Also, we used Freshmeat for most of our public announcements around the same time (a bit later, and partly togehter with sf.net). All went extremely well, until out of the sudden they had the bright idea of a "redesign" that made the site unusable. Again, bad hit for us.
For example, I tend to file the bug number (actually a link to it) in both commit comments and the change log. If I now link to sf.net, github, etc and they "go away" (some way or the other), all of these links become invalid and I don't have a chance to fix this (again, I've actually experienced that, so it's not pure theory). And such things happen. For a non-rsyslog example, think about the bitkeeper debacle, where they out of the sudden thought it was due to charge kernel developers for so-far free services.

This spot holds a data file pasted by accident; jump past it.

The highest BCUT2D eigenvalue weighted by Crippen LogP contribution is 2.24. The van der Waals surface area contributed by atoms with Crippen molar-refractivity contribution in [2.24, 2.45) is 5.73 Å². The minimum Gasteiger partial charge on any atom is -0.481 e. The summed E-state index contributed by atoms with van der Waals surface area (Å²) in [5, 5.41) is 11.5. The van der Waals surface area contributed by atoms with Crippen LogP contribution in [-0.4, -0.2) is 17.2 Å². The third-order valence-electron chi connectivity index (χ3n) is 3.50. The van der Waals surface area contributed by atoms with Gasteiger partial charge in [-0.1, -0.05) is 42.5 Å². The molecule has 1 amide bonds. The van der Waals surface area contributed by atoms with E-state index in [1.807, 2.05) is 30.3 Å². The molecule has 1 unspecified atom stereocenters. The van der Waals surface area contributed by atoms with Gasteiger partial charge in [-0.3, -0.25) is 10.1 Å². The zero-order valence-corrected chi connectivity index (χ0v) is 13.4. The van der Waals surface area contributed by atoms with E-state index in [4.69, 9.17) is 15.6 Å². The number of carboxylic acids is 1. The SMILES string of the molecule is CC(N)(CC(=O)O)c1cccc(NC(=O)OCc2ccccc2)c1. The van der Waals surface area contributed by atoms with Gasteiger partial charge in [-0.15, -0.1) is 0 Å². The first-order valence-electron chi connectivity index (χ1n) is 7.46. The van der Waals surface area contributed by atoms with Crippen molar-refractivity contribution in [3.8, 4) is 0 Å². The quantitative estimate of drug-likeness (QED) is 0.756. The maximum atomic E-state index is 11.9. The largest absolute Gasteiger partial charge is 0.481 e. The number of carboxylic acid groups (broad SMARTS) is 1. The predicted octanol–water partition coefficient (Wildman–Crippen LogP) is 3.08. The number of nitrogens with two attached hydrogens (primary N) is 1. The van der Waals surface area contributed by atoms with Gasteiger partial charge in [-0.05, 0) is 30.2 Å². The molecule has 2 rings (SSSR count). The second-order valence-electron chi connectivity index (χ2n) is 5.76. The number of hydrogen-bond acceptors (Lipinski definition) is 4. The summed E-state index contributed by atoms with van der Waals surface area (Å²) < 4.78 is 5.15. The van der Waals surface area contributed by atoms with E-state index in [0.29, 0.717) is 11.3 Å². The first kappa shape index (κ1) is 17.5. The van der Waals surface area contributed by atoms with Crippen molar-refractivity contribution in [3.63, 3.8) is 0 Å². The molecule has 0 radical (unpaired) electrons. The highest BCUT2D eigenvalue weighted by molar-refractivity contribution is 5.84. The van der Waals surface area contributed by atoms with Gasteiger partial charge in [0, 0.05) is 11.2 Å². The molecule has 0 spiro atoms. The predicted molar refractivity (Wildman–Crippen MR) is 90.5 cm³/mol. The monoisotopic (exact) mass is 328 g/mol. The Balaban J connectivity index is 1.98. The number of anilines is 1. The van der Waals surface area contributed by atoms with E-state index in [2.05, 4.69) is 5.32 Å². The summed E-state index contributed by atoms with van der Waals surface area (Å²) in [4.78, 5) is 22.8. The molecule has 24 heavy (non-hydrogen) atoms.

Again, I would really like to have some of the cool things. With git, it's relatively safe, as I can move the repo around quickly, and as long as the rsyslog.com site contains the main pointer to where the current official git is, the risk is very limited. But other than that, my experience is that the short-term benefits come at the risk of severe long-term problems.
I am open to really good arguments why I am wrong. One good argument would probably be an OSS complete hosting service that is in place for 15+ yrs without any interruption in user base and breaking URLs - and that is still a hot spot. I guess sf.net mostly qualifies in that category, but as I said, we had our own story with them...
I frankly admit that I am very conservative in this regard. After all, I even post things like this on my personal blog, and not on a site directly owned by Adiscon. But, you may say, you use blogger, so don't you take a risk here? Well, you probably have noticed that I use blogger under a domain that I have full control over. So whenever they go crazy, I can move on to some other place (not totally effortlessly, but I am in control of those things).